Sassa needs to make a decision on its preferred system of paying out social grants to more than 17 million people, and it needs to do so urgently, the South African Reserve Bank says.
The SARB presented before Parliament’s portfolio committee on social development on Wednesday on its role in assisting the transfer of the grants scheme from the current service providers.
SARB national payment head Tim Masela told the committee that Sassa now needed to focus on its core responsibility: collecting information from and communicating with the beneficiaries.
“The SARB believes that the finalisation of the architecture of the new, social grants scheme should be undertaken without further delay,” Masela told MPs.
“In summary, in terms of Sassa’s role, it should ideally cover its core competencies, and to prevent duplications, should make use of existing payment methods,” he said, referring to banks and pay points.
“Current regulatory principles should be maintained, and an open architecture system will maintain options to beneficiaries.
“However, these choices have to be made urgently.”
Won’t be ready by April 1
The agency has 30 days in which to finalise a new payment system for social grant beneficiaries, and migrate all operations from current service provider Cash Paymaster Services.
The move is being hampered by the application, and subsequent withdrawal, to the Constitutional Court for Sassa to continue to work with CPS for one more year.
SARB also said it could assist in providing special bank accounts, but it is up to Sassa and the banks to approve its preferred method going forward.
Masela said the reserve bank was ready to roll out its biometric security measures for a new system, but couldn’t do anything before Sassa chose a path.
It would also not be able to do it before April 1, he said.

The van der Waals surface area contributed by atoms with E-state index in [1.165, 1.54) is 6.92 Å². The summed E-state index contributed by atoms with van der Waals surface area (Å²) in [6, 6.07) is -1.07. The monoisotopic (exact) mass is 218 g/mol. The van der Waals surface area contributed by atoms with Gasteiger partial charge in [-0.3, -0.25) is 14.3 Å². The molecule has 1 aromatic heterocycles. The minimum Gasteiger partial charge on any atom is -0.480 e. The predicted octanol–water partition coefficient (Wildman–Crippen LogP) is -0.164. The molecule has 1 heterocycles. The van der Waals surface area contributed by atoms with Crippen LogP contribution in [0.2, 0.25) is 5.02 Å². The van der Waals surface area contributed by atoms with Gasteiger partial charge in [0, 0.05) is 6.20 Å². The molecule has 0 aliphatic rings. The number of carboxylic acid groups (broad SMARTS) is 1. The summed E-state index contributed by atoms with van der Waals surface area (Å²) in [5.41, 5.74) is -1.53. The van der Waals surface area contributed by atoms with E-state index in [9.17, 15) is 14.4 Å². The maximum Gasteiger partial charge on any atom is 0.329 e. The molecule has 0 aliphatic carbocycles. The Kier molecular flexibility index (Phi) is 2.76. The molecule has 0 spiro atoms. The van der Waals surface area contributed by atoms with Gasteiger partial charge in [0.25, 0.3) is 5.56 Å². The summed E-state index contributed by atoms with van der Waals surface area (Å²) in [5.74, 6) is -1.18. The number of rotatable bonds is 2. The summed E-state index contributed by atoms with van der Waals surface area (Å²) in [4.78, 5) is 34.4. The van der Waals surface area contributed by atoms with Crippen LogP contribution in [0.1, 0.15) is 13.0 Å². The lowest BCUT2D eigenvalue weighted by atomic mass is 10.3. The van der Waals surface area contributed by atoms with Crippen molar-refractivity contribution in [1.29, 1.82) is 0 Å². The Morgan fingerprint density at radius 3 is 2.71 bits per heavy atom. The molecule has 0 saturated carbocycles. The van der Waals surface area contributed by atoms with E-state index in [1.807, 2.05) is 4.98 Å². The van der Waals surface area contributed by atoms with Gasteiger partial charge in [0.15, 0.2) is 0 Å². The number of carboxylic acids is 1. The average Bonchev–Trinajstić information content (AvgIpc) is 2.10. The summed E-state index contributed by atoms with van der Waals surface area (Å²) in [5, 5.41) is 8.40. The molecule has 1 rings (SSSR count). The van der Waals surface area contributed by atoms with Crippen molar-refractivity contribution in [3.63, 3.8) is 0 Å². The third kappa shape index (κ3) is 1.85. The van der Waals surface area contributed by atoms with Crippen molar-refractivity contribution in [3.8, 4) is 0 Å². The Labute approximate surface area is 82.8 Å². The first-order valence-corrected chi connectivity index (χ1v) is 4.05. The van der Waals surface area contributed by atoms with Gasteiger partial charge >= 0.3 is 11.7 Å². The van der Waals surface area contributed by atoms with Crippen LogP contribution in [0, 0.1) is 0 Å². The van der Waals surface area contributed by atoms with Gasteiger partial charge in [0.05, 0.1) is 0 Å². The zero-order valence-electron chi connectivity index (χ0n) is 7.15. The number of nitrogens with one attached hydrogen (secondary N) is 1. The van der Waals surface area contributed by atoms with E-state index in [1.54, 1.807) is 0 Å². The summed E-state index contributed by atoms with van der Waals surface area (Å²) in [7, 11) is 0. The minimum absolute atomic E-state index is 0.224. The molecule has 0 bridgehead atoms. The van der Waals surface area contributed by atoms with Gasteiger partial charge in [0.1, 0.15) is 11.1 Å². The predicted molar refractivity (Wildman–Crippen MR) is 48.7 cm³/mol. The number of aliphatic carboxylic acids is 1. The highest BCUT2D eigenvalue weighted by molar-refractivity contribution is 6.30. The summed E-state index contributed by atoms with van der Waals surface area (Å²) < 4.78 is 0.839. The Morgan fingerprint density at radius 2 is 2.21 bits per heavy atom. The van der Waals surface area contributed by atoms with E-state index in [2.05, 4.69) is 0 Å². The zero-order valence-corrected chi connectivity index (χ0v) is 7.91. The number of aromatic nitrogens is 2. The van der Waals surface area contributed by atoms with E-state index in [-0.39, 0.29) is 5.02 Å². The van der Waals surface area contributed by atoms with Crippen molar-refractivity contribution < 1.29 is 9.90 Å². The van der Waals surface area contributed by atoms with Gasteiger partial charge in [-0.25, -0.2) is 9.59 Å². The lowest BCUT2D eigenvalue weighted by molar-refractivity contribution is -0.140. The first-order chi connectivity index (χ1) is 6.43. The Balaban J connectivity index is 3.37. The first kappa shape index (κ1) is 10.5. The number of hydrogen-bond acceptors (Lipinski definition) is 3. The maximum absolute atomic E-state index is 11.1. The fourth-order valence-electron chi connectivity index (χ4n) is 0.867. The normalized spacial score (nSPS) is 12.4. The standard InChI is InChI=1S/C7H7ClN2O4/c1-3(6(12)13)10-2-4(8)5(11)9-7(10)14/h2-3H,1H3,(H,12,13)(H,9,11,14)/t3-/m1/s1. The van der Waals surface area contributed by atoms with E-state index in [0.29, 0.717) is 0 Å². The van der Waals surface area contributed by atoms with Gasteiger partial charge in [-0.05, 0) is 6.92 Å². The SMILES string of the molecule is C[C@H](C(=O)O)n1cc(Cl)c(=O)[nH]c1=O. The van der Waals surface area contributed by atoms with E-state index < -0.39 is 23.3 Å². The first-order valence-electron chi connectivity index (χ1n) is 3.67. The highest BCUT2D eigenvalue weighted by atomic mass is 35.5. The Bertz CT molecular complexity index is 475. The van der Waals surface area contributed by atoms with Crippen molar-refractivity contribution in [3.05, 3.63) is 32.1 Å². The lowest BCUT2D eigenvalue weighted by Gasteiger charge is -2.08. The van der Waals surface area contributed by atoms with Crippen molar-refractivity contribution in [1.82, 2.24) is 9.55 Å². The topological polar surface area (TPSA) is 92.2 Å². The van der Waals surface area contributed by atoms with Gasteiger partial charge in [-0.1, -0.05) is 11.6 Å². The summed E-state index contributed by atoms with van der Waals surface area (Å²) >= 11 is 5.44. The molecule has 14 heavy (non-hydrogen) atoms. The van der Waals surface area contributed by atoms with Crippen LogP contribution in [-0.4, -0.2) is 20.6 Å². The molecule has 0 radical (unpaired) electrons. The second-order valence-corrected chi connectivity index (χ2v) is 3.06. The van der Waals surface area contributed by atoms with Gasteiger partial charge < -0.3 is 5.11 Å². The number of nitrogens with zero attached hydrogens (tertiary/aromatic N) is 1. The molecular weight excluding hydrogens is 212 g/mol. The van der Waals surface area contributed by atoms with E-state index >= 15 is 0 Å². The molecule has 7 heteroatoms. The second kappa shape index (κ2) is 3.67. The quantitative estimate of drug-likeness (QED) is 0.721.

Masela said the reserve bank was ready to approve a transitional system, but only if it was within the confines of the law.
Sassa could also potentially register as a bank if it wanted to legally handle the system in-house. Any other option would require a tender system to make payouts in rural areas.
He also said that SARB was not involved in setting up the current system with CPS in 2012.
Another issue highlighted by the bank was the issue of deductions.
Masela said that deductions were not necessary illegal. There was scope within the law for deductions to take place, provided it was done by certified financial service providers, and all legislation was followed.
He said CPS handleed deductions before grants went into bank accounts, while smaller bank Grindrod handled debit orders after net sums were deposited in bank accounts.
He said it was the second type that had caused concern among beneficiaries, and it was that issue that was currently before the courts. He said the reserve bank was not privy to further details of those court cases.
Committee members expressed their concern about the deductions process.
Acting chairperson Hope Malgas said deductions on grants, before money is deposited, was against the law, and they “know it is not allowed”.
Other MPs said Grindrod’s involvement needs to be scrutinised more, and that the Reserve Bank shouldn’t only focus on the four big banks.[Source: News24]